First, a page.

White Coat Ceremony Welcomes New AUIS Students, Winter 2018
The White Coat Ceremony at the American University of Integrative Sciences (AUIS), School of Medicine is an event that marks the official entry of newly admitted students into professional training. During the Ceremony, students receive their first white coats from distinguished faculty, a formal confirmation of the students’ commitment to professionalism, excellence, and compassion as they embark on their medical careers. The keynote speaker of the Winter 2018 ceremony was the Dean of Basic Sciences Dr. Alexey Podcheko. We wished to share the content of his inspirational talk about school goals, student and faculty responsibilities and expectations in coming years.
“Respective students, faculty, distinguished guests, members of administration. I am truly delighted to share this special evening with you all. It is a great honor for me to present this keynote address to all of you. We are very thankful that students who are expecting to get their white coats today choose AUIS in their journey to become medical professionals. Whether you are starting your first semester here or if it is your second or even third year in this medical school, I congratulate you all!
Over the next several semesters our goal will be to help you become physicians who are knowledgeable, think critically, work hard and effectively, are able to work in the multidisciplinary teams, and who have an aspiration for life-long learning. Based on my calculations, this is 10th White Coat ceremony of AUIS. The first one was held in Sint Maarten in Fall 2014. In September of 2014 American University of Integrative Sciences assumed the charter and legacy of USEOM to assure the continuity of the education for current and future medical students.
With a new Board of Directors and Administration, under the guidance of our President Dr. Renu Agnihotri, we began a significant improvement initiative to merge state of the art instruction and technology and develop a more inclusive and unique curriculum which will make us different from other schools. Changing curriculum is never an easy and simple process. Moving to Barbados in the May of last year allowed us to accelerate curriculum reform which we hope will make our school unique and our students stand out and excel in preparation for US or Canadian medical licensing exams.
One of the most important goals in our school reform is to make sure that AUIS curriculum and learning objectives have met the standards of quality medical education set by the American Association of Medical Colleges and Medical Council of Canada. That is why at the end of last year we applied for accreditation as an educational institute via the Barbados Government and in January 2018 we also applied for accreditation at The Caribbean Accreditation Authority for Education in Medicine and other Health Professions (CAAM-HP). Gaining accreditation by CAAM-HP involves a demanding review process that assessed every facet of the AUIS medical program. This year we are expecting a visit from CAAM-HP which we hope will allow us to obtain initial accreditation status. This accreditation is exclusive to medical schools that meet or exceed the highest industry standards which are almost identical to those set up by AAMC in US and Canada.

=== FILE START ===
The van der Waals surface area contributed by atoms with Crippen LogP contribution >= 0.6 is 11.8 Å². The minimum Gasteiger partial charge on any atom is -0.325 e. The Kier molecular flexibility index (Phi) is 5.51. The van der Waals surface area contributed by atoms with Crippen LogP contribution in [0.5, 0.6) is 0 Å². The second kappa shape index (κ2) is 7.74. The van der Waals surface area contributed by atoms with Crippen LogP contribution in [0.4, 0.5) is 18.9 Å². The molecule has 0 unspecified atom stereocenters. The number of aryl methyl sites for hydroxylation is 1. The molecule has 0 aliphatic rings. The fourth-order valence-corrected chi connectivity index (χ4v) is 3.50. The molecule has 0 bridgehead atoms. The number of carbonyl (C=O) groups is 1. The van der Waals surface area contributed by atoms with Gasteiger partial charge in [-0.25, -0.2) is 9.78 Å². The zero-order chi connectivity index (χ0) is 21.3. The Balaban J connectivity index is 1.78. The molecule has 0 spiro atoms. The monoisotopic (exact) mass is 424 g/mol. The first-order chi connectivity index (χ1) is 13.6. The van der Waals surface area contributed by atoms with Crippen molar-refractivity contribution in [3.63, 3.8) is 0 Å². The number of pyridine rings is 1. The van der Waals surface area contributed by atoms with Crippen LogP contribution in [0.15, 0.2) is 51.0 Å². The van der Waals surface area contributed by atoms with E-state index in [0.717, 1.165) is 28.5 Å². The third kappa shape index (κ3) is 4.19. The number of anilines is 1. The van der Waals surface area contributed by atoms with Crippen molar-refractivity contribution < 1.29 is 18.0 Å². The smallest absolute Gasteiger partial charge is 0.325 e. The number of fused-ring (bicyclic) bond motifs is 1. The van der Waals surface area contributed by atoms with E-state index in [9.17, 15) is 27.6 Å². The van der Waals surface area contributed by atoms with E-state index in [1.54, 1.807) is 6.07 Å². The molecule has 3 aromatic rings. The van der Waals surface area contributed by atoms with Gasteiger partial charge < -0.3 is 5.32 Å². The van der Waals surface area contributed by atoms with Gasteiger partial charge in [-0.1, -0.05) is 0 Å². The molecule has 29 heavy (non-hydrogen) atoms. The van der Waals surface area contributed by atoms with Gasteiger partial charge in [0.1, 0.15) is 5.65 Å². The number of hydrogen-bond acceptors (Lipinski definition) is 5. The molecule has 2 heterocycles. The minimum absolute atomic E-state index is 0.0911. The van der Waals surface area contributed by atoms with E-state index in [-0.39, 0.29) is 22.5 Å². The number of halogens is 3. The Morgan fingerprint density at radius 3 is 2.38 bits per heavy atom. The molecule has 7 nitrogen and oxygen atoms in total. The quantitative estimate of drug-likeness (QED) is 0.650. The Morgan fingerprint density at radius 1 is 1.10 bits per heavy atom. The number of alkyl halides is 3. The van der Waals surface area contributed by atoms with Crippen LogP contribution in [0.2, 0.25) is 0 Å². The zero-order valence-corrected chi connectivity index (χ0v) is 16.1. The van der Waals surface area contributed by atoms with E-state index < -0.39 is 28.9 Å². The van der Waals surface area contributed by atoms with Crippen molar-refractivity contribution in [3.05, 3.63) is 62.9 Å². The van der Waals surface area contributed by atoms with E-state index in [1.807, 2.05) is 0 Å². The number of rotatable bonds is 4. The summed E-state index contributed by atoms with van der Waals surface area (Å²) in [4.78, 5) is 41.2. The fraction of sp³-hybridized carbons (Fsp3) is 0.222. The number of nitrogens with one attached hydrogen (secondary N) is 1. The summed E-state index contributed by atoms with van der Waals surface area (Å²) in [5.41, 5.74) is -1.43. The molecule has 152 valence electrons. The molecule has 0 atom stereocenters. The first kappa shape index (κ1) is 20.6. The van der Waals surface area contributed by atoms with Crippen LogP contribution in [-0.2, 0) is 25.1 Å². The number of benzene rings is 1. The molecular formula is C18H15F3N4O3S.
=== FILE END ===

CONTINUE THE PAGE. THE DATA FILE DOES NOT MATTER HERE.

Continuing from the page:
Along with accreditation process in this year we are also changing our curriculum from subject based to system based. Another important initiative we are implementing in our Syllabus are the Entrustable Professional Activities. AAMC developed a list of 13 Core Entrustable Professional Activities for Entering Residency that all entering residents should be expected to perform on day 1 of residency without direct supervision regardless of specialty choice. Starting from 2017 AAMC strongly advised implementation of this Core EPA framework as a minimum standard of undergraduate medical education in US Medical Schools.
Starting from this year, ahead of many other Caribbean Medical schools, we are including these thirteen (13) core competencies in our Basic Science and Clinical Medicine programs.
- EPA 1: Gather a history and perform a physical examination
- EPA 2: Prioritize a differential diagnosis following a clinical encounter
- EPA 3: Recommend and interpret common diagnostic and screening tests
- EPA 4: Enter and discuss orders and prescriptions
- EPA 5: Document a clinical encounter in the patient record
- EPA 6: Provide an oral presentation of a clinical encounter
- EPA 7: Form clinical questions and retrieve evidence to advance patient care
- EPA 8: Give or receive a patient handover to transition care responsibility
- EPA 9: Collaborate as a member of an interprofessional team
- EPA 10: Recognize a patient requiring urgent or emergent care and initiate evaluation and management
- EPA 11: Obtain informed consent for tests and/or procedures
- EPA 12: Perform general procedures of a physician
- EPA 13: Identify system failures and contribute to a culture of safety and improvement
If our students are able to demonstrate these 13 activities at the end of their study at AUIS we can say that our job was well done as teachers. We have another exciting step which widening opportunities for our students. From the year 2018 our students can graduate by passing Canadian MCQEE exams without completion of STEP2 CK and CS and apply directly to Canadian residency match system. As a developing school we have many challenges but with your help and hard work we can achieve our goal of uniqueness. The white coat you will put on today marks the beginning of this journey. Wherever your medical training takes you, wear your white coat and MD in training title with pride and privilege, but most importantly, with humility.”